There’s a lullaby feel to this disc, as it is so relaxed that some of the songs are on the verge of disappearing completely.
Toronto folk singer-songwriter Shawn William Clarke has a fondness for vintage equipment. Recorded in a Gravenhurst, Ontario music shop in the heart of cottage country, Clarke’s sophomore album William makes use of a guitar that was once owned by Canadian singer-songwriter Mendelson Joe and a 1962 Gibson that was used on the children’s TV show Romper Room, among other things. However, William itself is fairly trendy for the sort of certain sound heard in the Canadian folk scene -- use of horns, yes, and country-flavoured songs, sure. There’s a lullaby feel to this disc, as it is so relaxed that some of the songs are on the verge of disappearing completely. While you won’t go to William in search of pep, it does have its share of natural storytelling moments, such as the song "I Blame the Loyalist Ghost", which is a tongue-in-cheek account of Clarke falling ill while on a tour of Prince Edward Island. "Ballad of a Boorish Man", meanwhile, unspools a horrific narrative of an unfortunate person: "Went to jail at 17 / My mother bailed me out by turning tricks."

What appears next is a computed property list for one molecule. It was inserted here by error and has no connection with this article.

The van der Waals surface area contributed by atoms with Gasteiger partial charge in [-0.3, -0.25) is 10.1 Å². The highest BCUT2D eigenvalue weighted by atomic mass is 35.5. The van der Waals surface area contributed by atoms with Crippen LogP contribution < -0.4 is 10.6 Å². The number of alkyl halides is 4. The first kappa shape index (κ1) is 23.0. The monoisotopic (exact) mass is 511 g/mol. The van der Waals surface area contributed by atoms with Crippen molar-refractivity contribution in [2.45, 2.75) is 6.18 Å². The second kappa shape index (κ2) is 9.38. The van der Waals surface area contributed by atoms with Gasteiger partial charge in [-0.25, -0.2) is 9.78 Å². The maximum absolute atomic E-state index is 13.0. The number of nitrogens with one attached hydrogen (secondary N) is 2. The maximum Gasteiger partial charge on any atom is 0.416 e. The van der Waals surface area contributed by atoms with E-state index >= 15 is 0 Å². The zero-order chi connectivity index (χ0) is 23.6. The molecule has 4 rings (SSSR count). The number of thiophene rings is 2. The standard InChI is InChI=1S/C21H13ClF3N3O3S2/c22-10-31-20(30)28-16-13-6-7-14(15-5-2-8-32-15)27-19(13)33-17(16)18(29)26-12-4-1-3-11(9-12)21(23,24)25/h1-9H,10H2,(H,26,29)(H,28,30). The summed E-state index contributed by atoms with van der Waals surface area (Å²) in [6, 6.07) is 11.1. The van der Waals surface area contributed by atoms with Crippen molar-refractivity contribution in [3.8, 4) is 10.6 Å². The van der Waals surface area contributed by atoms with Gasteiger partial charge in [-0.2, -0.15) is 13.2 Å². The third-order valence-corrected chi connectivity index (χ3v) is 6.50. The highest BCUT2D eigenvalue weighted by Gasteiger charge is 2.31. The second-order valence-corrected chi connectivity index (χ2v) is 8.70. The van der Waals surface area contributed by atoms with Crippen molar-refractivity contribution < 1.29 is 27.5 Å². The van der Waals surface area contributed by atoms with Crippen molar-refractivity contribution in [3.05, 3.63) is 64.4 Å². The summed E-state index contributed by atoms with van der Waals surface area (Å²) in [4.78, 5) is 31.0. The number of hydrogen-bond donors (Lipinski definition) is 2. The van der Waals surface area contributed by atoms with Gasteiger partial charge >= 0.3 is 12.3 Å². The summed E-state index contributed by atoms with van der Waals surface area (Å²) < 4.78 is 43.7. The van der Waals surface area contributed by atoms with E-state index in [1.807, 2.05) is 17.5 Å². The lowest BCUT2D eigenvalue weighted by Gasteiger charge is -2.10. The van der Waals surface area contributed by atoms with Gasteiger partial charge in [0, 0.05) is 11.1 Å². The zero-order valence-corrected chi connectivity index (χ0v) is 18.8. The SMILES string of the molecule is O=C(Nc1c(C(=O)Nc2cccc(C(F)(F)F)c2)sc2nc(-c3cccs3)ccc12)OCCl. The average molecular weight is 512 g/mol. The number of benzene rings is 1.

There is a bolt from the blue or two on William, such as "Tranzac Club", which is the sort of thing you’d expect to hear outside of a café in Paris during its refrains, and "Some Nerve" dovetails into Hank Williams, Sr. territory. However, William generally moves at the speed of the slowest car in the world, which, throughout the course of a 10-song album, gets pretty wearying. Still, you cannot deny that Clarke has a natural talent for singing and writing songs, and the fact that he was able to rope in James Bunton from the currently on hiatus Toronto band Ohbijou to produce the album shows that he’s certainly someone the musical community in the city takes seriously. Basically, William is a record for those who are fans of Canadian contemporary folk music, and don’t mind the laid-back vibes of this strain of music. Truthfully, the LP is in need of a kicker here and there to prevent it from slipping into something you slip on when you want to fall asleep. That said, there are gems sprinkled throughout William and, for most, the album is the sort of thing that you might like if you heard one or two of its songs on CBC Radio now and then. It’s that agreeable, for better or for worse.